One of the most common issues in a Terminal Services or Citrix environment tend to be printing. If I were to survey people that use either of these technologies I can almost guarantee you that’s what they’d say. The reason that printing has been such a problem is because not all printers were made to work over Terminal Services/Citrix.
IMO Citrix does a much better job with printing than just using Terminal Services, however you still won’t be error free if you aren’t careful with what you buy. Luckily their is a regularly published list of HP printers that are supported with Citrix. If you stick to the supported printers list you will be happy to see your printer woes go away. When deploying Terminal Services/Citrix in an environment one of the policies you should have is an approved list of printers that people are allowed to buy so you aren’t stuck supporting a printer that isn’t up to the task.
You can find the supported list of printers here: http://support.citrix.com/article/ctx110571
It is important to note that when removing an old domain controller from the environment that holds the FSMO roles and bringing in a new DC, that you transfer the FSMO roles. Unfortunately I have run into many a person who haven’t even heard of them before. The FSMO roles are the 5 major roles in Active Directory that need to be hosted by an Active Directory domain controller. It is very important that you transfer these roles during this process otherwise Active Directory functionality will cease to function.
I have seen many a network administrator think they have somehow botched their Active Directory installation of a new DC and then started fresh because they didn’t know they had to transfer the FSMO roles.
If a domain controller dies on you (for example the hardware fails), and you don’t have a way to transfer the roles, than you can “seize” the roles using the same utility. This utility is called “NTDSUTIL” and is used to either transfer or seize roles in Active Directory. It is a command line utility you can use on a domain controller.
The five roles in question are:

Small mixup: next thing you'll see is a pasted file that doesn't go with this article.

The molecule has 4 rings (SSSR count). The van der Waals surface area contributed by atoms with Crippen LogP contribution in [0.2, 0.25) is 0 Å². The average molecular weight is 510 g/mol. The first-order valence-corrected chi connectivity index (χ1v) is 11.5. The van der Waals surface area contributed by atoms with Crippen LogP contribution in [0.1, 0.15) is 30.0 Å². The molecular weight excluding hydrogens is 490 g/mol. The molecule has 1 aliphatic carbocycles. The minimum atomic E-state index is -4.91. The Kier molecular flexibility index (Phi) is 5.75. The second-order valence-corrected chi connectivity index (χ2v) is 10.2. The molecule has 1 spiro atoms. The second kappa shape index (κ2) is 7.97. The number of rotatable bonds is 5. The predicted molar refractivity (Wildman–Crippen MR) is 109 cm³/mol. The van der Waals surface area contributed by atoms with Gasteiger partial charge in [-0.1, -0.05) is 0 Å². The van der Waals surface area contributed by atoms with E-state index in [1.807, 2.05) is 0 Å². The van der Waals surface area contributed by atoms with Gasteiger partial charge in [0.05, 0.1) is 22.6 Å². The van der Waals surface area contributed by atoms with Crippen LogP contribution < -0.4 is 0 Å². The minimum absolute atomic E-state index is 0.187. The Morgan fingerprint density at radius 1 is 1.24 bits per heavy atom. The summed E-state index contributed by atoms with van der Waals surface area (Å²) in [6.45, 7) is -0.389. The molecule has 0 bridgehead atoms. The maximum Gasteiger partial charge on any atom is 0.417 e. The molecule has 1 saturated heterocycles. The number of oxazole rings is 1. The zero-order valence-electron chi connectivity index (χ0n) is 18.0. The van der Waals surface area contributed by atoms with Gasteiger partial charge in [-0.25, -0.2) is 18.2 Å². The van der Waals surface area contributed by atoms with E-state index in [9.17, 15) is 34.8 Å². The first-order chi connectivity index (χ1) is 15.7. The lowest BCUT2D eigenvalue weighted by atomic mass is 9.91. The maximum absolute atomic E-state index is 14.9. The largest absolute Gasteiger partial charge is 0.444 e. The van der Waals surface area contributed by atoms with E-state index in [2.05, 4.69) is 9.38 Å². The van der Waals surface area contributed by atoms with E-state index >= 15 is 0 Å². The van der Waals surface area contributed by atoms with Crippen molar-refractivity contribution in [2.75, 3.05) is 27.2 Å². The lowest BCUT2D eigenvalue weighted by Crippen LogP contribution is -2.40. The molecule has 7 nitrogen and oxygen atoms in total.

- Domain naming master
- Infrastructure master
- Relative ID (RID) Master
- PDC Emulator
- Schema Master
You can read more about these roles here: http://support.microsoft.com/kb/197132
You can transfer them using the instructions here: http://support.microsoft.com/kb/255504
Finally, understanding FSMO roles and how they affect Active Directory can help you to solve many an Active Directory related problem.
One of the most common mistakes I see when out in the field with VMWare, is incorrectly configured VMWare ESX servers. It is very common to see people configure virtual machines as if they are physical machines. If you are going to implement VMWare in your environment I highly suggest going through the VCP training. The knowledge a VMWare instructor can share with you during your course can be invaluable. They can tell you about all those little things you just can’t find in a book.
In the mean time you can follow this simple guide from VMWare on performance tuning. It is quite helpful in guiding you along the path on how to get the most out of it. Check out this link:http://www.vmware.com/pdf/vi_performance_tuning.pdf
So the other day we ran into an interesting problem for a client. One of the published apps in Citrix Presentation Server 4 wasn’t launching properly. Everytime we clicked on it the users were getting an “Invalid Working Directory” error.
I checked the settings on the published application and the working directory was set correctly. Even if I deleted it out of the field and then retyped it. We eventually figured out that by deleting the published application completely and then recreating it in Citrix we were able to solve the problem.
It’s possible that their might have been some sort of bug or corruption where the settings for the published application is stored. If I ever find out more about this error I will post it here on my blog.
I’ve had a few clients asking me about how to get RSS feeds on their BlackBerries. I have tried out a few and I seem to really like the Viigo reader. It’s completely free and easy to use. The best part about it? I can add all of the blogs here at IT Knowledge Exchange to the reader so I can read them on the go. 🙂
You can get a copy of Viigo for your BlackBerry device by opening up your BlackBerry web browser and going to the link: http://getviigo.com